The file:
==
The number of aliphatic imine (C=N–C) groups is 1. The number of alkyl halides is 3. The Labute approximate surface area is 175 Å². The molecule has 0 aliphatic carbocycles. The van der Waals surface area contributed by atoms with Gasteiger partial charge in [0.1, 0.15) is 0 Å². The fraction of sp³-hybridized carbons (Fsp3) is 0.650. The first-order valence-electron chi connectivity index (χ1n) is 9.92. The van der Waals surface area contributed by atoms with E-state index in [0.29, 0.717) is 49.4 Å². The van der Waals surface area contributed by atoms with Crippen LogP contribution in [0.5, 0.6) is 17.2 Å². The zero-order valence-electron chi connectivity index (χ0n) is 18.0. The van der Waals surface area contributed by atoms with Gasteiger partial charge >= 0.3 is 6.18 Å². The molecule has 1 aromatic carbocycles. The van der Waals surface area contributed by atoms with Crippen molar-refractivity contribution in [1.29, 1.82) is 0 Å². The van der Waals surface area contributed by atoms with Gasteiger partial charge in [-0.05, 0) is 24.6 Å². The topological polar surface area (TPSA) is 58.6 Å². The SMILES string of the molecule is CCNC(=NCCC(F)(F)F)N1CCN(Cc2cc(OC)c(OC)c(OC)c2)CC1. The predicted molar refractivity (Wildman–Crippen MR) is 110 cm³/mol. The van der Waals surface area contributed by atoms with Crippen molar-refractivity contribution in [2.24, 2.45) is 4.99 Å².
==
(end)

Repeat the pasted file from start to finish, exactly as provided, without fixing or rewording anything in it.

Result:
The number of aliphatic imine (C=N–C) groups is 1. The number of alkyl halides is 3. The Labute approximate surface area is 175 Å². The molecule has 0 aliphatic carbocycles. The van der Waals surface area contributed by atoms with Gasteiger partial charge in [0.1, 0.15) is 0 Å². The fraction of sp³-hybridized carbons (Fsp3) is 0.650. The first-order valence-electron chi connectivity index (χ1n) is 9.92. The van der Waals surface area contributed by atoms with E-state index in [0.29, 0.717) is 49.4 Å². The van der Waals surface area contributed by atoms with Crippen LogP contribution in [0.5, 0.6) is 17.2 Å². The zero-order valence-electron chi connectivity index (χ0n) is 18.0. The van der Waals surface area contributed by atoms with Gasteiger partial charge >= 0.3 is 6.18 Å². The molecule has 1 aromatic carbocycles. The van der Waals surface area contributed by atoms with Crippen molar-refractivity contribution in [1.29, 1.82) is 0 Å². The van der Waals surface area contributed by atoms with Gasteiger partial charge in [-0.05, 0) is 24.6 Å². The topological polar surface area (TPSA) is 58.6 Å². The SMILES string of the molecule is CCNC(=NCCC(F)(F)F)N1CCN(Cc2cc(OC)c(OC)c(OC)c2)CC1. The predicted molar refractivity (Wildman–Crippen MR) is 110 cm³/mol. The van der Waals surface area contributed by atoms with Crippen molar-refractivity contribution in [2.24, 2.45) is 4.99 Å².